Truth time. Not all Kate Hudson-Matthew McConaughey movies are created equal (I’m lookin’ at you, Fool’s Gold). And neither are all testimonials.
Glowing emails and love notes from clients work wonders on your ego (I actually keep a little file of these that I can go through when I need a little pick-me-up). But a few sentences about how awesome you are don’t necessarily add up to a great testimonial that will inspire your website visitors to take action.
WHY TESTIMONIALS MATTER
First, let’s quickly recap a few reasons why the right testimonials can make your website visitors feel that little glimmer of “maybe this is the right person/product/service for me.”
- Street cred. When it’s not just you bragging about yourself and listing your super sweet credentials, but other business owners vouching for your skills, it shows that A) this isn’t your first rodeo and B) other people have trusted you and you’ve gotten them results.
- Address objections. The right testimonial can help address whatever hesitations, concerns or doubts a potential client may have. For example, when hiring a copywriter, a lot of clients are worried about the final copy “not sounding like them.” You’ll notice that I overcome this objection via testimonial on my services page. Price is another obvious objection, one I address head-on on the same page.
- Showcase your range or your niche. While I specialize in website and email copy, I chose clients in three very different industries to show that I can write across a variety of subject matters and voices. This may look completely different for your business — maybe you focus on one very specific niche. In that case, use it to your advantage to show your extreme specialization.
KNOWING WHAT TO ASK
The key to a great testimonial that genuinely adds something to your website is specific details that tie back to what you’re trying to sell.
When you can get other people to talk about not just how wonderful you are or how great you are to work with, but how you helped solve their problem and what kind of results you can get … that’s when a testimonial can make a real impact versus just being another item you check off of your “website must-have” list.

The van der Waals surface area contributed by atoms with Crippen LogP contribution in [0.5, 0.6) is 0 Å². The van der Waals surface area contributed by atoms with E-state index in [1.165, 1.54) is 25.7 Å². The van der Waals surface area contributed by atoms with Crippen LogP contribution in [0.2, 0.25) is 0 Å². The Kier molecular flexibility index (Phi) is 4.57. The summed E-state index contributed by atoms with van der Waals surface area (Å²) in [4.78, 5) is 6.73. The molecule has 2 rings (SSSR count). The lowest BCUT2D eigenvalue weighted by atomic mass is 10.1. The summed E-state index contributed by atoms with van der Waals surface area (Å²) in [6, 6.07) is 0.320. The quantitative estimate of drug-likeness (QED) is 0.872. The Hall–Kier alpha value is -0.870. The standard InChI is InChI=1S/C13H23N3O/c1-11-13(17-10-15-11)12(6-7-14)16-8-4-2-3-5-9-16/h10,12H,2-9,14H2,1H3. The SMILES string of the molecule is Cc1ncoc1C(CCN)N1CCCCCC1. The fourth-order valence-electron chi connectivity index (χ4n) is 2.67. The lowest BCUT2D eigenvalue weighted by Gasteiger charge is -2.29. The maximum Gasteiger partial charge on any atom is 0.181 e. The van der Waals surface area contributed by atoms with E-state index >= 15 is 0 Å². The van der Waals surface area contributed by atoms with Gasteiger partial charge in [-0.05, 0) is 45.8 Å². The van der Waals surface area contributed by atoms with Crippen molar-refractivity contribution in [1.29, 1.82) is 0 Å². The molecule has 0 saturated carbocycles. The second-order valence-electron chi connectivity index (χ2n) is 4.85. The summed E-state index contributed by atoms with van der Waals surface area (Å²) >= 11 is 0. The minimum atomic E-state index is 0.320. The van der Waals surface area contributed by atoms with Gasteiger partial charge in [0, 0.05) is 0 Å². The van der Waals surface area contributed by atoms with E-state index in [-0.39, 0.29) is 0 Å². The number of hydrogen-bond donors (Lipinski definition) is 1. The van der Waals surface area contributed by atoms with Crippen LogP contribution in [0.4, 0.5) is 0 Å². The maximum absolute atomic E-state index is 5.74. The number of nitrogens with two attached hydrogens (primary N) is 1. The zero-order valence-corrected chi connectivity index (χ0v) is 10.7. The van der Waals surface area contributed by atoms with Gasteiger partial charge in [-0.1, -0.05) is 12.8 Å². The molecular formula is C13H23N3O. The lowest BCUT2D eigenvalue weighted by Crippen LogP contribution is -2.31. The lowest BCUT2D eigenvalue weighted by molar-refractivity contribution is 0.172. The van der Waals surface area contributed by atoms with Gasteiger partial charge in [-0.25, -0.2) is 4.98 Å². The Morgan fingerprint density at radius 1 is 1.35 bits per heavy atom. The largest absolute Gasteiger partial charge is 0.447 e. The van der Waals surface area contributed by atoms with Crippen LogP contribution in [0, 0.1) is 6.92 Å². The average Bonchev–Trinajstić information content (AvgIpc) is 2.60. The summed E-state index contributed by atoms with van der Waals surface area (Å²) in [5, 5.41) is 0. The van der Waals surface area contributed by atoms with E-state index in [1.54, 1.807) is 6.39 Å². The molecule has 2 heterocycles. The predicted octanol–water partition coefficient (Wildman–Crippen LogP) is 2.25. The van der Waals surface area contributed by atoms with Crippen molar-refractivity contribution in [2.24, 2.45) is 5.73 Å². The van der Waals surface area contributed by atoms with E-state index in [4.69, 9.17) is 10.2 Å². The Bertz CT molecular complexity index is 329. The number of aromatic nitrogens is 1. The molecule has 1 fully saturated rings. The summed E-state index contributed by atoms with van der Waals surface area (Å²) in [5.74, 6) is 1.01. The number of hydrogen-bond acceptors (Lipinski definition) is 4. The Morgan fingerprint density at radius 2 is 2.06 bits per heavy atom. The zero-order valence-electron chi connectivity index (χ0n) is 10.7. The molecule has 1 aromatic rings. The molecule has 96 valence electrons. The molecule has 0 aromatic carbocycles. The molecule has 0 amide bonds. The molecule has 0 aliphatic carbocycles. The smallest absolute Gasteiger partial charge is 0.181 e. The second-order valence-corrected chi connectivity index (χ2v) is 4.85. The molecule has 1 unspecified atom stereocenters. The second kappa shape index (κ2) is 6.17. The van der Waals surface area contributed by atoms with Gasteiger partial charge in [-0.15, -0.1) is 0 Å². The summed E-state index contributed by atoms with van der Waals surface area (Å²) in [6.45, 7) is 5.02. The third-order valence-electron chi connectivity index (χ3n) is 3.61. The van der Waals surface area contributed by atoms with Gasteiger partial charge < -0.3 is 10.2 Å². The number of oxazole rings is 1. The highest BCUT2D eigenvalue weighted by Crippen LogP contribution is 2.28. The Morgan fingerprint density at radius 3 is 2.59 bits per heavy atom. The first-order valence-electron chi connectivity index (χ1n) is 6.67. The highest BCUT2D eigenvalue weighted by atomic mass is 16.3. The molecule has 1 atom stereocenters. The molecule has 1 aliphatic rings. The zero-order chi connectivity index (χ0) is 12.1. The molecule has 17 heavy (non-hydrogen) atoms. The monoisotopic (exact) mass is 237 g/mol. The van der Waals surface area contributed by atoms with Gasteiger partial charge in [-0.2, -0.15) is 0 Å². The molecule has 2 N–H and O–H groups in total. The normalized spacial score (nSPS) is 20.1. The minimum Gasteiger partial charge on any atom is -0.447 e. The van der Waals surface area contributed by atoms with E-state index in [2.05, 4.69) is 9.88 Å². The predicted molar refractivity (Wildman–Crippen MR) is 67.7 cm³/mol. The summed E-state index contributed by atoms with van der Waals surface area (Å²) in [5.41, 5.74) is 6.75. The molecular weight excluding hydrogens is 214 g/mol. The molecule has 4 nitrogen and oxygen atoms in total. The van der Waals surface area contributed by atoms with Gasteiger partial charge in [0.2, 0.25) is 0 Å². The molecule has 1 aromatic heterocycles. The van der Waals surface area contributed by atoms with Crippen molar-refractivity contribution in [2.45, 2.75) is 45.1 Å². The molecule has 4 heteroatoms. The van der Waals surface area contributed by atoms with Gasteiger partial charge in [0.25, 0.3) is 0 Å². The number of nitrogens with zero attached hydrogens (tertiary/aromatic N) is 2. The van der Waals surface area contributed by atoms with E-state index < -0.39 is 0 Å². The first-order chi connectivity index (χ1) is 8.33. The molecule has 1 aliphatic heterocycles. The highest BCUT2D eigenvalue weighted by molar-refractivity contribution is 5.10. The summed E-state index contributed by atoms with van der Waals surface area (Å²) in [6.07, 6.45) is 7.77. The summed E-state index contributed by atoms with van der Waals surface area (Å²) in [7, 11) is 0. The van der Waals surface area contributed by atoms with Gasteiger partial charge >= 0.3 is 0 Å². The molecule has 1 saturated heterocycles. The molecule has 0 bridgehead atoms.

The challenge is knowing what questions to ask to get the kind of testimonials you want. If you simply email your client and ask for a testimonial without giving them any direction, you’ll likely get back something fluffy (trust me, I learned this the hard way).
In this blog post, I’m sharing the exact process I use to get specific testimonials that help drive conversions.
Step 1: Choose featured clients strategically.
I ask all of my clients for testimonials; however, I was very strategic in choosing whom to feature on my website. I specifically chose to highlight the kind of business owners I want to work with (creative solopreneurs, personal brands, boutique brands) and the kind of projects I love working on (brand messaging, website, and email copy).
Step 2: Create a Google Doc Called “Testimonial Questions”
What measurable results does your work get your ideal clients? Create questions that will guide your clients in giving up the juicy deets.
Some of the results I help clients achieve are more intangible, such as giving them confidence in their copy or making them feel obsessed with their website content. The trick is balancing those with concrete specifics, like increased bookings, bounce and open rates, email subscribers, etc.
Here are the exact questions I ask my clients:
- What was the moment or trigger that made you realize or think you needed to hire a copywriter? In other words, what problem were you looking for me to solve?
- What convinced you that I was the right copywriter for you?
- What hesitations did you have about saying “yes” to my proposal?
- What changes have you noticed in your website traffic, email opt-in, conversions? Have you been getting more traffic, more booked calls, more email opt-ins? Note: I customize this question based on the project I’m working on.
- How does your new website copy make you feel?
- Have you ever told a friend/fellow colleague they should hire a copywriter vs. trying to DIY it? If so, what did you tell them? What did that sound like?
- Anything else you’d like to add?
I give my clients the option of writing their answers directly in the Google doc or recording their answers via voice memo.
One thing to keep in mind as you do this: You may need to slightly edit some answers for clarity or reply back asking for any specifics. But the beauty of this approach is you can use variations of their answers across different marketing materials versus just having two to three general sentences about what a kind soul you are.
Step 3: Give it time and follow up.
Immediately after we wrap a project, I email my clients and ask them if it would be OK to send them some testimonial questions in a few weeks, once they’ve had time to experience some results.
I wait around 14-30 days to send this Google document out. I also check in every 30-60 days throughout the year to get updates. (P.S. This is a great way to stay top of mind and create lifelong clients)
Now it’s your turn.
Is getting testimonials part of your client process? Right now, this very minute, do you have featured testimonials on your website?
If you have some rockin’ testimonials, are there any questions you’d add to this list? I’d love to hear ’em. Drop them in the comments or email me at firstname.lastname@example.org.
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